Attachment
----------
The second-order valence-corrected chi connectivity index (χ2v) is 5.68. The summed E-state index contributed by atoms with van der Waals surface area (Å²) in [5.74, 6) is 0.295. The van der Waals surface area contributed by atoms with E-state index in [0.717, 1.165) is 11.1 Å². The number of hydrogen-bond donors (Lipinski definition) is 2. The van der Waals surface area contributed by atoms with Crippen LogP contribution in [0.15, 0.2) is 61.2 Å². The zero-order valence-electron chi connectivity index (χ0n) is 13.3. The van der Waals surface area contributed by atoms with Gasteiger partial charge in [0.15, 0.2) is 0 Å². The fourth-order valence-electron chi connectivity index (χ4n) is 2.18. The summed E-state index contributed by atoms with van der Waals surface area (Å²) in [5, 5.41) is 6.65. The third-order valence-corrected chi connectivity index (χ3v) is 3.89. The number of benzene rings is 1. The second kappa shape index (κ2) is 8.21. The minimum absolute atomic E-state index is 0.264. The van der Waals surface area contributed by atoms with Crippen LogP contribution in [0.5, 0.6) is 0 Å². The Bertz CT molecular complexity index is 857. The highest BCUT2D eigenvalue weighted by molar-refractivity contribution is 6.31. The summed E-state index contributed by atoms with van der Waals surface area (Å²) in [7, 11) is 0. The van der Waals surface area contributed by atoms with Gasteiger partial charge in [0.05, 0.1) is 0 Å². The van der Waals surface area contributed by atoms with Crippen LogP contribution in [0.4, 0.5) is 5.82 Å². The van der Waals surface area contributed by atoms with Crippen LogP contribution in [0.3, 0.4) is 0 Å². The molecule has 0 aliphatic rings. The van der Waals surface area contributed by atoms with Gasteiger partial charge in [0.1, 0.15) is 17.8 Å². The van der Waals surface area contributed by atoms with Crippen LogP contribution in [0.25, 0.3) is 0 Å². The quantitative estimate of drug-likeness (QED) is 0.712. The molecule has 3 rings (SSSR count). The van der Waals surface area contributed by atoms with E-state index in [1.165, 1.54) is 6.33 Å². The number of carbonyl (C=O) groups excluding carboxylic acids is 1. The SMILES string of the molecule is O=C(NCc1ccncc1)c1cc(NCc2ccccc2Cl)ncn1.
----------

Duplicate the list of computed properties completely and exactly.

The second-order valence-corrected chi connectivity index (χ2v) is 5.68. The summed E-state index contributed by atoms with van der Waals surface area (Å²) in [5.74, 6) is 0.295. The van der Waals surface area contributed by atoms with E-state index in [0.717, 1.165) is 11.1 Å². The number of hydrogen-bond donors (Lipinski definition) is 2. The van der Waals surface area contributed by atoms with Crippen LogP contribution in [0.15, 0.2) is 61.2 Å². The zero-order valence-electron chi connectivity index (χ0n) is 13.3. The van der Waals surface area contributed by atoms with Gasteiger partial charge in [0.15, 0.2) is 0 Å². The fourth-order valence-electron chi connectivity index (χ4n) is 2.18. The summed E-state index contributed by atoms with van der Waals surface area (Å²) in [5, 5.41) is 6.65. The third-order valence-corrected chi connectivity index (χ3v) is 3.89. The number of benzene rings is 1. The second kappa shape index (κ2) is 8.21. The minimum absolute atomic E-state index is 0.264. The van der Waals surface area contributed by atoms with Crippen LogP contribution in [0.5, 0.6) is 0 Å². The Bertz CT molecular complexity index is 857. The highest BCUT2D eigenvalue weighted by molar-refractivity contribution is 6.31. The summed E-state index contributed by atoms with van der Waals surface area (Å²) in [7, 11) is 0. The van der Waals surface area contributed by atoms with Gasteiger partial charge in [0.05, 0.1) is 0 Å². The van der Waals surface area contributed by atoms with Crippen LogP contribution in [0.4, 0.5) is 5.82 Å². The van der Waals surface area contributed by atoms with Crippen LogP contribution in [0.3, 0.4) is 0 Å². The molecule has 0 aliphatic rings. The van der Waals surface area contributed by atoms with Gasteiger partial charge in [0.1, 0.15) is 17.8 Å². The van der Waals surface area contributed by atoms with Crippen LogP contribution in [0.25, 0.3) is 0 Å². The quantitative estimate of drug-likeness (QED) is 0.712. The molecule has 3 rings (SSSR count). The van der Waals surface area contributed by atoms with E-state index in [1.165, 1.54) is 6.33 Å². The number of carbonyl (C=O) groups excluding carboxylic acids is 1. The SMILES string of the molecule is O=C(NCc1ccncc1)c1cc(NCc2ccccc2Cl)ncn1.